This has appeared previously on the en.hukumonline.com website - here.
The debate on the pornography law seems to be a never ending one and is set to continue in the Constitutional Court on 23 February 2009. On 9 February 2009, in a move without any fanfare or announcement, eleven individuals filed a petition in the Constitutional Court seeking a judicial review of the Pornography Law. The petition seeks to have Articles 1(1), 4, and 10 repealed as constitutionally invalid.
The petitioners, among others, include Billy Lombok (Minahasa Christian Gospel Church), Jeffrey Delarue (Indonesian National Youth Committee of North Sulawesi), Janny Kopalit (Manado Catholic Youth), Goinpeace Tumbel (North Sulawesi Indonesian Christian Youth Movement), Bert Supit (Minahasa Cultural Council), and Charles Lepar (Manado Inter-Church Youth Forum). To represent them in the judicial review process, they have engaged O.C. Kaligis as their lawyer.
The substance of the petition is not surprising and is representative of much of the debate on the validity of the pornography law to date. The first claim as it relates to Article 1(1) is that the definition of pornography is too broad and as such is all-encompassing. The petitioners are arguing that such a broad definition will catch legitimate art and other traditional cultural practices under the definition.
The crux of the argument is that with such broad cultural diversity in Indonesia from Sabang to Merauke that it is unfair to have such a broad definition. Simply, what is acceptable in Papua might not be acceptable in Aceh. But, that lack of acceptance must not see the conduct criminalized as pornography or indecency.
Nevertheless, it will be interesting to see whether the Constitutional Court reads the pornography law as a whole or only the individual articles. The reason for this is that the government continues to maintain that the law specifically protects certain art and cultural traditions under other articles within the law. The petitioners despite representing an eclectic mix of church and youth organizations, they are also artists who feel that they have a legitimate grievance here in light of some of the art that they produce, such as carvings and paintings, would seemingly fall foul of the definition.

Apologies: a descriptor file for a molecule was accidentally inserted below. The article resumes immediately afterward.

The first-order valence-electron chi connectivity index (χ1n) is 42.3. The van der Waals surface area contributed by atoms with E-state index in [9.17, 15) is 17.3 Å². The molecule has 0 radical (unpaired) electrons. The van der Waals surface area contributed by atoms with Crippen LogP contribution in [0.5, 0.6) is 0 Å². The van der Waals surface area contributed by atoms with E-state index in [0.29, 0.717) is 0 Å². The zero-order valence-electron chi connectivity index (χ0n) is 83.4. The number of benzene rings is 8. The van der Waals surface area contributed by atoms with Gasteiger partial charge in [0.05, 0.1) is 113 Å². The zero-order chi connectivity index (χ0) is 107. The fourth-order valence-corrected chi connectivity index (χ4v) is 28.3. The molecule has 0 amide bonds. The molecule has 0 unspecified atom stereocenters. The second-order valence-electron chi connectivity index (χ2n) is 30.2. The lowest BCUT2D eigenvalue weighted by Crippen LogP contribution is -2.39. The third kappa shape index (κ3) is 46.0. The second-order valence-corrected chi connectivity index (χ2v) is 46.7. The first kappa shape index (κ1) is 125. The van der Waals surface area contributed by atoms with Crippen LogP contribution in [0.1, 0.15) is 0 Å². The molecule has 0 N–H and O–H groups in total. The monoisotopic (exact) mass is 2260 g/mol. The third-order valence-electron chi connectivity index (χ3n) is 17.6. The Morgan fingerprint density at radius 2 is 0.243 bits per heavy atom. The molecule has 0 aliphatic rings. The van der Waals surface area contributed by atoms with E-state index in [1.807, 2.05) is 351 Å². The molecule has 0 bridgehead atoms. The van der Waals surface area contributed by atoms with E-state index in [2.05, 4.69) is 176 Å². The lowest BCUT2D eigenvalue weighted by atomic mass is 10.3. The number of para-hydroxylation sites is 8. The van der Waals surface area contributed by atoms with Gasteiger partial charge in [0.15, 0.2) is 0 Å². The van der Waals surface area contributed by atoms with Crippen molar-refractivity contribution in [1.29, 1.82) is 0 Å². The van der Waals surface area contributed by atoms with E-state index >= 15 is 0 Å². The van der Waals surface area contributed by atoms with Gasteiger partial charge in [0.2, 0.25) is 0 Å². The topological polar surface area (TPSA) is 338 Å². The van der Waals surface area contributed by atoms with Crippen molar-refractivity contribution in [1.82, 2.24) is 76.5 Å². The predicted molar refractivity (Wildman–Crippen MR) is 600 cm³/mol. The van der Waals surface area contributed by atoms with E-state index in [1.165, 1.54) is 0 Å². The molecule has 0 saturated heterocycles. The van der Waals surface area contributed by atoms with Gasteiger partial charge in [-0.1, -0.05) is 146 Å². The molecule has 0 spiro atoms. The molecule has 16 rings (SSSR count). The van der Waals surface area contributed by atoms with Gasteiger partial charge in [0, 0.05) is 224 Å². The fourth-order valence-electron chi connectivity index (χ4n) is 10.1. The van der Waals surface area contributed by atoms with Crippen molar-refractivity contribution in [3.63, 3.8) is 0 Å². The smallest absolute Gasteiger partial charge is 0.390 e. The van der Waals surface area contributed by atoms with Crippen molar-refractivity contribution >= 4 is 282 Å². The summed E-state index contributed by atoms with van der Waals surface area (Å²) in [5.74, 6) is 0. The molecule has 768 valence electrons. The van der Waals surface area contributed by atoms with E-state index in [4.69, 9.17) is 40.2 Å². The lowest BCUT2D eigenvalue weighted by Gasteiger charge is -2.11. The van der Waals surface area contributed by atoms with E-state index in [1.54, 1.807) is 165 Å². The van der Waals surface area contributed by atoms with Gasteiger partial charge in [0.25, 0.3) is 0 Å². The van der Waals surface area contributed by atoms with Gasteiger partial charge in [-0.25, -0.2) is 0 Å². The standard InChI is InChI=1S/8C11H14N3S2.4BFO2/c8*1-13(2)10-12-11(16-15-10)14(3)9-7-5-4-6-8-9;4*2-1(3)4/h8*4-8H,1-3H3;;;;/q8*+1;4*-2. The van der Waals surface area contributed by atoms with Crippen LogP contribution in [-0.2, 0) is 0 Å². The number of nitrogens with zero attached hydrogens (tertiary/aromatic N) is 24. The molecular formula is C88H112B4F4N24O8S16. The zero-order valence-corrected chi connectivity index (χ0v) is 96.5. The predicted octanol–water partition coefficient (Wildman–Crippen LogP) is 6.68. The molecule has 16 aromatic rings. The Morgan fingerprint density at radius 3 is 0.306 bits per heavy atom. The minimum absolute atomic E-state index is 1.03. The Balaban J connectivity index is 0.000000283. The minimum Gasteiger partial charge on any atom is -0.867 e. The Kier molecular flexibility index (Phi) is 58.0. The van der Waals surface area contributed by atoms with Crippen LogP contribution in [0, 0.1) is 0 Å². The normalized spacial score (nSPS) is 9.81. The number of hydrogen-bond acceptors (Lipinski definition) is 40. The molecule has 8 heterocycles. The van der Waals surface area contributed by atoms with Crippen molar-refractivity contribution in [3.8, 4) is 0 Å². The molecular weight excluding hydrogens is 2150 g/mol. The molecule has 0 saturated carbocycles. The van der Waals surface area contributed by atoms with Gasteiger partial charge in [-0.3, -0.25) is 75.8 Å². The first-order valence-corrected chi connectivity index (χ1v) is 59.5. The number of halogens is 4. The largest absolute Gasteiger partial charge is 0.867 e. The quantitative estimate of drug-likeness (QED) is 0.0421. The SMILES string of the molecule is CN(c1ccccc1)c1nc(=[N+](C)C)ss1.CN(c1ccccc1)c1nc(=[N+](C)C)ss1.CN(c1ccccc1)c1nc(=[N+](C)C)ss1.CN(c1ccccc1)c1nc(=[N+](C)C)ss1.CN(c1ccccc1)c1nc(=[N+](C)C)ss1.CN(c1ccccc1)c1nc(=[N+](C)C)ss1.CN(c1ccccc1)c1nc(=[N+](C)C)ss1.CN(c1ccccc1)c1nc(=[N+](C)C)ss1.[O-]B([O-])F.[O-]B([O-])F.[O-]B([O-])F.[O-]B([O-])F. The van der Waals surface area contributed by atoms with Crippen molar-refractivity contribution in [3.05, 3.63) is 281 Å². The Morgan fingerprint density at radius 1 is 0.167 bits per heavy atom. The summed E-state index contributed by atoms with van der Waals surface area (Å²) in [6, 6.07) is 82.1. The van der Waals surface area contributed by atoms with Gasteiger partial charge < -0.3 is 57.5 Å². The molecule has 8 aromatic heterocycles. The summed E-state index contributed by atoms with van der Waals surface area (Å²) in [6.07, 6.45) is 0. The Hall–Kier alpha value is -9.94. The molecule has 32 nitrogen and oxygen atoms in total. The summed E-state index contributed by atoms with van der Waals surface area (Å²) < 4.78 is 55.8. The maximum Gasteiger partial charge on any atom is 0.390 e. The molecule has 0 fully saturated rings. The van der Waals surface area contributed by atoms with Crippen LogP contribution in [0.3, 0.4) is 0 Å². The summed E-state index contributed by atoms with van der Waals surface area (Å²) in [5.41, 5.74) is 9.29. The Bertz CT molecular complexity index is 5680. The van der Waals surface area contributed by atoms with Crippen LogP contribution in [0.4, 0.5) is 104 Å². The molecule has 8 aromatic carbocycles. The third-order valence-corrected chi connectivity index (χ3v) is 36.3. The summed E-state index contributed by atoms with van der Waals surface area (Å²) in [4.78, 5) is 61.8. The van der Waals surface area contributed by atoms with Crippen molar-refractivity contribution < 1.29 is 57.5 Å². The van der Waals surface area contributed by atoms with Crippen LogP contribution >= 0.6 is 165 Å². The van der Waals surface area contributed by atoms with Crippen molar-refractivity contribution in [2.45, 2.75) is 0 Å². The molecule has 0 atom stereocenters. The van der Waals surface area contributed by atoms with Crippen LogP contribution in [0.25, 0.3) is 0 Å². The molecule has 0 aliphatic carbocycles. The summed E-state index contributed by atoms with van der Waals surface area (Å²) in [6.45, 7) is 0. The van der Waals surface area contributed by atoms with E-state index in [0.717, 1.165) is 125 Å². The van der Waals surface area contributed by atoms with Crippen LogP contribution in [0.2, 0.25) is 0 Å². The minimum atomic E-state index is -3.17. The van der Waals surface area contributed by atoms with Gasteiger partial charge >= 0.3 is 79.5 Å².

An angle adopted by the petitioners, and worthy of note, is that as working artists who earn a living and support families from their artistic income the pornography law discriminates against them and in essence violates their right to work. This is the substantive argument against Article 4.
The problem, as the petitioners see it, with Article 10 is that the article is open to multiple interpretations. The petitioners seem to focus on the term “depict nudity” and the definition may vary from one region to another in terms of what is considered to depict nudity. The argument seems to rely, similarly to Article 1, on the fact that Indonesia is a country with a rich history of pluralism and cultural diversity.
However, in a generic sense the term, depict nudity, is not problematic. Simply, what is depicting nudity in Aceh will still be depicting nudity in Papua. The difference is whether or not the current law would provide an exception for the depiction.
On the sides to this petition there are still many within the community that take issue with the pornography law. One issue that continues to arise is related to enforcement and how law enforcement agencies, irrespective of whether they are the police or the Office of the Public Prosecutor, intend to enforce the provisions that many consider to be problematic.
At various times both the National Commission for Women and the National Commission for Human Rights have invited law enforcers to discuss in detail the proposed implementation and subsequent enforcement of the provisions of the law. These organizations generally focus on the broadness of the definitions and the all-encompassing nature of these definitions as the basis of their rejection of the provisions of the law. In this case Article 4 was also noted as being most problematic.
However, the police see the law as a valuable tool in combating crimes related to pornography. Nicolas A. Lilipaly, Head of the Pornography, Indecency, and Morality Unit at the Metro Jaya Police Headquarters, is unequivocal in stating that the Pornography Law has enhanced the police’s ability to deal with pornography, which had to date been dealt with under provisions of the Indonesian Criminal Code.
In another interesting aside and also related to the pornography law, the Chief Judge of the Central Jakarta District Court, Andriani Nurdin, stated that where laws exhibit weaknesses then the duty falls to the court to exercise their discretion and interpret the provisions as they appear or to create the law where the legislation remains silent. There is likely to be some serious questioning of this kind of judicial activism of the bench from the community, particularly if the courts were to use their discretion in ways that clearly exceeded the intent of the parliament when drafting the law.
This latest installment in the debate on pornography is certain to keep the issue alive within the community.
(RAB / SH)